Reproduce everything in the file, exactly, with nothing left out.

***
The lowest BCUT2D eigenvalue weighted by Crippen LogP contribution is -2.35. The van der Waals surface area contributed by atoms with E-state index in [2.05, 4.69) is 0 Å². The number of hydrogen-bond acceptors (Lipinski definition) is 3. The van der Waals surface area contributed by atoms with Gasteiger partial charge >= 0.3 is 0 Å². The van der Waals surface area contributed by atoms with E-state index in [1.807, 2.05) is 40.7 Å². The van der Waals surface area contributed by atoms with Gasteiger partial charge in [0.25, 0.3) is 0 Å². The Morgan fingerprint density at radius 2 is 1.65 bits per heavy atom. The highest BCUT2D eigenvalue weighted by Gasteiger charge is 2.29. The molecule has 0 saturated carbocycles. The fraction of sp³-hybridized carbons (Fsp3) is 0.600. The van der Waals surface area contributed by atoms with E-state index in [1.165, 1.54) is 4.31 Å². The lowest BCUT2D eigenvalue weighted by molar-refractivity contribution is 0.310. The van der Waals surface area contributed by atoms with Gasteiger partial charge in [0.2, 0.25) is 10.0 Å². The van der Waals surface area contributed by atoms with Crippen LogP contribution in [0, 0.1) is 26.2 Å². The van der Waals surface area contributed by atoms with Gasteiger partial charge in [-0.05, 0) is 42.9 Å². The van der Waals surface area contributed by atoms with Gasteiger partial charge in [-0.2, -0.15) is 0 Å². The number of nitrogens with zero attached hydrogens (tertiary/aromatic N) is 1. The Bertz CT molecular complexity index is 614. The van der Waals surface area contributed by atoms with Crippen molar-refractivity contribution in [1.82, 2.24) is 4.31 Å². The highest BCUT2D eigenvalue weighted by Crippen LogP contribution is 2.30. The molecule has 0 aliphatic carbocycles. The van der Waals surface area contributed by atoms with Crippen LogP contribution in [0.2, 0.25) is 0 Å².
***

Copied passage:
The lowest BCUT2D eigenvalue weighted by Crippen LogP contribution is -2.35. The van der Waals surface area contributed by atoms with E-state index in [2.05, 4.69) is 0 Å². The number of hydrogen-bond acceptors (Lipinski definition) is 3. The van der Waals surface area contributed by atoms with Gasteiger partial charge >= 0.3 is 0 Å². The van der Waals surface area contributed by atoms with E-state index in [1.807, 2.05) is 40.7 Å². The van der Waals surface area contributed by atoms with Gasteiger partial charge in [0.25, 0.3) is 0 Å². The Morgan fingerprint density at radius 2 is 1.65 bits per heavy atom. The highest BCUT2D eigenvalue weighted by Gasteiger charge is 2.29. The molecule has 0 saturated carbocycles. The fraction of sp³-hybridized carbons (Fsp3) is 0.600. The van der Waals surface area contributed by atoms with E-state index in [1.165, 1.54) is 4.31 Å². The lowest BCUT2D eigenvalue weighted by molar-refractivity contribution is 0.310. The van der Waals surface area contributed by atoms with Gasteiger partial charge in [0.2, 0.25) is 10.0 Å². The van der Waals surface area contributed by atoms with Crippen LogP contribution in [0, 0.1) is 26.2 Å². The van der Waals surface area contributed by atoms with Gasteiger partial charge in [-0.05, 0) is 42.9 Å². The van der Waals surface area contributed by atoms with Gasteiger partial charge in [-0.2, -0.15) is 0 Å². The number of nitrogens with zero attached hydrogens (tertiary/aromatic N) is 1. The Bertz CT molecular complexity index is 614. The van der Waals surface area contributed by atoms with Crippen molar-refractivity contribution in [1.82, 2.24) is 4.31 Å². The highest BCUT2D eigenvalue weighted by Crippen LogP contribution is 2.30. The molecule has 0 aliphatic carbocycles. The van der Waals surface area contributed by atoms with Crippen LogP contribution in [0.2, 0.25) is 0 Å².